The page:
The text includes sections that could easily be extracted as modules. For example, I can imagine using pieces of Chapters 2 (Probability) and 3 (Distributions of random variables) to motivate methods that I discuss in service courses.
Chapters 1 through 4, covering data, probability, distributions, and principles of inference flow nicely, but the remaining chapters seem like a somewhat haphazard treatment of some commonly used methods. One-way analysis of variance is introduced as a special topic, with no mention that it is a generalization of the equal-variances t-test to more than two groups. The final chapter (8) gives superficial treatments of two huge topics, multiple linear regression and logistic regression, with insufficient detail to guide serious users of these methods. It is as if the authors ran out of gas after the first seven chapters and decided to use the final chapter as a catchall for some important, uncovered topics.
The interface is nicely designed. The availability of data sets and functions at a website (www.openintro.org) and as an R package (cran.r-project.org/web/packages/openintro) is a huge plus that greatly increases the usefulness of the text.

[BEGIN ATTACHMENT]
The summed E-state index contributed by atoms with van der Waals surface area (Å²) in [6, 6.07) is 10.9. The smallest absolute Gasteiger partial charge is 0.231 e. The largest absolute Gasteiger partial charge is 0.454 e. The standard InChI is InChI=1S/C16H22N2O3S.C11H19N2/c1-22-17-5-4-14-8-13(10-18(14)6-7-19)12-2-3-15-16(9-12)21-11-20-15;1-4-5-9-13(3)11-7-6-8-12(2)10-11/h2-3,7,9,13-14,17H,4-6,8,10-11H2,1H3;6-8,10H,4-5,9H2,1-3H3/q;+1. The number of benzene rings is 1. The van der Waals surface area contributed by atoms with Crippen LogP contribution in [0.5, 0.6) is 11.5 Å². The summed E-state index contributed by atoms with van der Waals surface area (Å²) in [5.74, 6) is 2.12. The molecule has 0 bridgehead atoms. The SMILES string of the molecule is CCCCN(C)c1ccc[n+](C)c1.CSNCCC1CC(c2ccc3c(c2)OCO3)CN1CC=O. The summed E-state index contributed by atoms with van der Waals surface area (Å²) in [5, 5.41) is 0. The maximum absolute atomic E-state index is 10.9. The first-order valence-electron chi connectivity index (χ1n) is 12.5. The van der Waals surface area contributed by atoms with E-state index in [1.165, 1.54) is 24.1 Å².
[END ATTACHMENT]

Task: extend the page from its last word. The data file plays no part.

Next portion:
There are distracting grammatical errors. "Data" is sometimes singular, sometimes plural in the authors' prose. Other examples: "Each of the conclusions are based on some data" (p. 9); "You might already be familiar with many aspects of probability, however, formalization of the concepts is new for most" (p. 68); and "Sometimes two variables is one too many" (p. 21).
I have no idea how to characterize the cultural relevance of a statistics textbook.
In my opinion, the text is not a strong candidate for an introductory textbook for typical statistics courses, but it contains many sections (particulary on probability and statistical distributions) that could profitably be used as supplemental material in such courses.
This text provides decent coverage of probability, inference, descriptive statistics, bivariate statistics, as well as introductory coverage of … read more